Senate's bipartisan $1T infrastructure bill could double US spending

Senate's Bipartisan $1T Infrastructure Bill Will Double US Spending | US Politics :60 | GZERO Media

Get insights on the latest news in US politics from Jon Lieber, head of Eurasia Group's coverage of political and policy developments in Washington:

The Senate passed a $1 trillion infrastructure bill this week. What do we know about that?

Infrastructure week is finally here, after many years of fits and starts on pressing a bipartisan infrastructure bill. The Senate moved one out of the chamber this week, as well as making progress on President Biden's $3.5 trillion follow-up spending plan. What's in the infrastructure bill? While it's a whole bunch of money for roads, bridges, tunnels, water projects, broadband deployment, airports, ports, all types of physical infrastructure, and it was done on a bipartisan basis.


How did they get it done? They finally figured out a way to pay for these things without actually having to raise taxes, partially by repurposing unused COVID-19 relief funds, but also through a series of budget gimmicks, which includes extending taxes that were set to expire, extending some fees that were set to expire, and changing around some Medicare rules. The end result is going to be probably a doubling of US infrastructure spending along with increase in deficits of between $200 and $300 billion over the next five to 10 years.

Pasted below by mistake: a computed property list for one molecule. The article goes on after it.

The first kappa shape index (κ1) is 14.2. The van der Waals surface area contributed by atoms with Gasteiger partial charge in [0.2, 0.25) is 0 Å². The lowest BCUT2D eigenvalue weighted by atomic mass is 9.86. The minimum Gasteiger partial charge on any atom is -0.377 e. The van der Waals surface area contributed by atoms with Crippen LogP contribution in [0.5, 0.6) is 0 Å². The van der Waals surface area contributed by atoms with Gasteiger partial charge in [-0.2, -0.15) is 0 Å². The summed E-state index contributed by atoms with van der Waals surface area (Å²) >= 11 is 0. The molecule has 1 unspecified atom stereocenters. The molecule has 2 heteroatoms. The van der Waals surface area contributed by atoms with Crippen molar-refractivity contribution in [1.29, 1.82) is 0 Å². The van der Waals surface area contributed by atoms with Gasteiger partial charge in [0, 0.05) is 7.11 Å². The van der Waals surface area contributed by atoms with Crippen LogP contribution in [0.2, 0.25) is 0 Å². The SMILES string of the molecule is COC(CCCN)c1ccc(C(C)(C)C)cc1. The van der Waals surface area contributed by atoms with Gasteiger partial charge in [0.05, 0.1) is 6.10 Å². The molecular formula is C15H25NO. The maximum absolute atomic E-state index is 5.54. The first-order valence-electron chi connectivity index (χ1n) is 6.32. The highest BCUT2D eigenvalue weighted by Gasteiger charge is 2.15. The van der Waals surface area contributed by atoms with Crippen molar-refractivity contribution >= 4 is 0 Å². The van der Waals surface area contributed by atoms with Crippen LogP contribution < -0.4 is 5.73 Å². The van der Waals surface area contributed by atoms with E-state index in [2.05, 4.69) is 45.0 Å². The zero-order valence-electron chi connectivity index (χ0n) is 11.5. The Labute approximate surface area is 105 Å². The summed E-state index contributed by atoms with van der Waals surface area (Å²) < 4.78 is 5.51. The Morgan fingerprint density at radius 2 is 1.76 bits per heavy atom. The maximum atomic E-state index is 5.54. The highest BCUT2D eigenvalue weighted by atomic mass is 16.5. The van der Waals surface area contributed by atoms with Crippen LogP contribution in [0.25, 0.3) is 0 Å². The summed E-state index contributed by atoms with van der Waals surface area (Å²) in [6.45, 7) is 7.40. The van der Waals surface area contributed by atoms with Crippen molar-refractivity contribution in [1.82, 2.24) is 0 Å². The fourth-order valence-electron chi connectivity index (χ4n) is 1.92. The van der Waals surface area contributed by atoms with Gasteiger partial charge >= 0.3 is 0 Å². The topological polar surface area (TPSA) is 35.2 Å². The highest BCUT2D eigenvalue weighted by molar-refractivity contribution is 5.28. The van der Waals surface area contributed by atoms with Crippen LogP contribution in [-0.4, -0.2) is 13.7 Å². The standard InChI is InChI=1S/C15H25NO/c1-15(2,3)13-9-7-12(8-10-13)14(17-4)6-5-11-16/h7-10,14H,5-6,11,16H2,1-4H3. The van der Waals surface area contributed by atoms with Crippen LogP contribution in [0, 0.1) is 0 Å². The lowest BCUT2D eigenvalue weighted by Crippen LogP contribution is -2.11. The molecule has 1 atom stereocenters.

Is this a bipartisan victory for Biden? What will come next?

Well, this is a reasonably large bipartisan win for him. He thought it can get done. He insisted on getting it done, and it was probably necessary to get this done, so that moderate Democrats in the Senate would also vote for the much larger spending plan that's going to come next. Infrastructure's not done yet. We probably have months ahead of us in negotiation among the Democrats on the much larger $3.5 trillion bill. And then in the fall, perhaps as late as December, both bills are likely to pass the House, potentially with changes. You could see up to $2.5 or $3.5 trillion in new spending over the next 10 years, including a host of tax increases, designed to finance the second follow-on bill. President Biden's not gotten a big boost out of this so far, but he does check a box with moderate members of his conference who wanted to show that they can work with Republicans. Republicans also won from this because they showed the Senate still works, taking away some of the argument Democrats have for eliminating the Senate's supermajority rules known as the filibuster.

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